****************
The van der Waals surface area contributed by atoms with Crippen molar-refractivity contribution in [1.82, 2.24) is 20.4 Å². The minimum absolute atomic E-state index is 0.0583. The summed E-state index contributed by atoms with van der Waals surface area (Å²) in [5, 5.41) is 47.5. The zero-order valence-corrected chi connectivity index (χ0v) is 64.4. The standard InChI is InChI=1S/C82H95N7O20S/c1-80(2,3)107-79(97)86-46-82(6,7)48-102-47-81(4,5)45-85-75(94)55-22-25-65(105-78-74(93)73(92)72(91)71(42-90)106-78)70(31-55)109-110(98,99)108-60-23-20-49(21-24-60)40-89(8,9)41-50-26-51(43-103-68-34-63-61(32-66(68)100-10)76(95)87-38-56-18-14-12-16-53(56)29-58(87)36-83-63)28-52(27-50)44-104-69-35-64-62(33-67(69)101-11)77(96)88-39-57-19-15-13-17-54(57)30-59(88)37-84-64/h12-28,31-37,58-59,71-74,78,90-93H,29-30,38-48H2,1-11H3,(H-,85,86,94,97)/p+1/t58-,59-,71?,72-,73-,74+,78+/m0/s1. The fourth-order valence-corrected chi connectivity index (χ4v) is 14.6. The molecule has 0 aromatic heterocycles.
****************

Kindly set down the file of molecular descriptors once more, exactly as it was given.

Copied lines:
The van der Waals surface area contributed by atoms with Crippen molar-refractivity contribution in [1.82, 2.24) is 20.4 Å². The minimum absolute atomic E-state index is 0.0583. The summed E-state index contributed by atoms with van der Waals surface area (Å²) in [5, 5.41) is 47.5. The zero-order valence-corrected chi connectivity index (χ0v) is 64.4. The standard InChI is InChI=1S/C82H95N7O20S/c1-80(2,3)107-79(97)86-46-82(6,7)48-102-47-81(4,5)45-85-75(94)55-22-25-65(105-78-74(93)73(92)72(91)71(42-90)106-78)70(31-55)109-110(98,99)108-60-23-20-49(21-24-60)40-89(8,9)41-50-26-51(43-103-68-34-63-61(32-66(68)100-10)76(95)87-38-56-18-14-12-16-53(56)29-58(87)36-83-63)28-52(27-50)44-104-69-35-64-62(33-67(69)101-11)77(96)88-39-57-19-15-13-17-54(57)30-59(88)37-84-64/h12-28,31-37,58-59,71-74,78,90-93H,29-30,38-48H2,1-11H3,(H-,85,86,94,97)/p+1/t58-,59-,71?,72-,73-,74+,78+/m0/s1. The fourth-order valence-corrected chi connectivity index (χ4v) is 14.6. The molecule has 0 aromatic heterocycles.